Animal models of ICH may help us to understand its pathogenesis and explore preventive or therapeutic approaches. Experimental ICH models have been studied in several species including mouse,46 rat,47–49 rabbit,50 51 cat,52 pig53 and primate.54 The ICH model should be selected carefully to fit study aims (table 1).

Table 1

Animal models of ICH

Microballoon insertion models

An acute expanding lesion model using a mechanical microballoon to simulate the space-occupying effect of ICH was developed by Sinar in the adult rat in 1987 (although this model lacks the effects of blood components).55 The microballoon system consists of an embolisation balloon mounted on a 20-gauge venous cannula using its own previously blunted guide. The microballoon is then inflated with saline in a syringe. After balloon inflation in the caudate nucleus of rats, intracranial pressure (ICP) increases significantly and cerebral blood flow (CBF) decreases subsequently in ipsilateral frontal cortex and caudate nucleus.56 Microballoons (25 mL and 50 mL in volume) that mimic lesion size in man cause little change in ICP. However, a larger volume (100 mL) increases ICP.57 The volume of ischaemic damage in the ipsilateral caudate nucleus for inflation group was reported to be 10-fold more than that for sham-treated group.55 Compared with transient inflation groups, amounts of injured neurons in permanent groups was significantly higher.58 Deflation of balloon after 10 min was shown to improve clinical outcome and reduced CBF abnormalities in rats.59 Therefore, to defend the development of irreversible neurological deficits and death in this model, evacuation of expanding haematoma-like mass is necessary within a proper time window. Similarly, a microballoon inserted into the ventral posterolateral nucleus of the thalamus in cat caused a rapid reduction in CBF following gradual balloon inflation.60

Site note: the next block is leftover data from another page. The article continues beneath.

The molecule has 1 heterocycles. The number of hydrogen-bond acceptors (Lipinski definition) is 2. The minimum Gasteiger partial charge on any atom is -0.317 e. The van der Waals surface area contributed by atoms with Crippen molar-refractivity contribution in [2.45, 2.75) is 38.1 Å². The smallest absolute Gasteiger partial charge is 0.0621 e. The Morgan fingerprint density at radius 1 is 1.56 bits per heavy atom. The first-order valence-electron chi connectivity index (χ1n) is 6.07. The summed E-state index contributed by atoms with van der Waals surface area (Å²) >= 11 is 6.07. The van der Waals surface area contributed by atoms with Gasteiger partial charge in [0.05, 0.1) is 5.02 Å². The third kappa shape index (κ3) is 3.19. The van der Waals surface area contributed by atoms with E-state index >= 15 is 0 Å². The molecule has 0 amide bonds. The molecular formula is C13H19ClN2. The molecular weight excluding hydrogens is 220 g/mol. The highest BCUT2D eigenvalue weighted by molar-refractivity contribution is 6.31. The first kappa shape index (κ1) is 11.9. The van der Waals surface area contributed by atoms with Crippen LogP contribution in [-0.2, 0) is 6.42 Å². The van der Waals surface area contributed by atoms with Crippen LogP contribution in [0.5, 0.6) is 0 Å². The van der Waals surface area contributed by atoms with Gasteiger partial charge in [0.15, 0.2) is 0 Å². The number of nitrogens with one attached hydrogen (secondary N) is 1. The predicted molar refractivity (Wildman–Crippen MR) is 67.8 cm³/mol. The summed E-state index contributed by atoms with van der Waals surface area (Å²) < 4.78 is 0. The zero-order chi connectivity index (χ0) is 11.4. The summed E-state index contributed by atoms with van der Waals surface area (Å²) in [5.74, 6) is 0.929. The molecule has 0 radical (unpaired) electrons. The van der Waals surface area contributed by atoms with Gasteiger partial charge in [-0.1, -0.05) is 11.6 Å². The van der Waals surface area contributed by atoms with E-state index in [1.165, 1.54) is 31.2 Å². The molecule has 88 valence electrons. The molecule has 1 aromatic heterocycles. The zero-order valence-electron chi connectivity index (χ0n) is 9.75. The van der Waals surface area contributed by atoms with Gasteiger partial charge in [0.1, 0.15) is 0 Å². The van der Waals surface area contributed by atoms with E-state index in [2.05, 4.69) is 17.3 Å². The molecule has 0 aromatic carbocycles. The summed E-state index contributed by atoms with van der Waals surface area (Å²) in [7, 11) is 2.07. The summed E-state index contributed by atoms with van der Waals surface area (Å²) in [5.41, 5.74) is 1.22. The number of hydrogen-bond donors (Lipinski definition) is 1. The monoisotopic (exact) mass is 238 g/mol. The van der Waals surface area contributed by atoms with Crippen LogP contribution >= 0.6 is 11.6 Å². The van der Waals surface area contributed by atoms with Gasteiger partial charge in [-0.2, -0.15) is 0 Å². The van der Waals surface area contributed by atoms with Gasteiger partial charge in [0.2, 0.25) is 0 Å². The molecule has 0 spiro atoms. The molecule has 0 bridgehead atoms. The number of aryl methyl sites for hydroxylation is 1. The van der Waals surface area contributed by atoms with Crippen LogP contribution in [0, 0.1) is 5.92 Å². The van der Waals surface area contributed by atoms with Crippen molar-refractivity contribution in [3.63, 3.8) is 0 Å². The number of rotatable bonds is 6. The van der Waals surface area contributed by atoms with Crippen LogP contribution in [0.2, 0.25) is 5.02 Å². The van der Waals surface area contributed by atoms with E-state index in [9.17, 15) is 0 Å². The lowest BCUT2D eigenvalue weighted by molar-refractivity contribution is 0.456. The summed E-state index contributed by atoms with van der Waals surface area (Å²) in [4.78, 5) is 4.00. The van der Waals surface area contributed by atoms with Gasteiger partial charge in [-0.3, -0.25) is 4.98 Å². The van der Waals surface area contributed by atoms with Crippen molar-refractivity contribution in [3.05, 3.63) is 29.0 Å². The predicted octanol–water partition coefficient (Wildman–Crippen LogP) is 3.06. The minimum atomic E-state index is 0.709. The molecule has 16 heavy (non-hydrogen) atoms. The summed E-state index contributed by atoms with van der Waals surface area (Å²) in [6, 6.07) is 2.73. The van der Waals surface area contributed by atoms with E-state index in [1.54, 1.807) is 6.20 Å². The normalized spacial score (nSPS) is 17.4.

Autologous whole blood injection models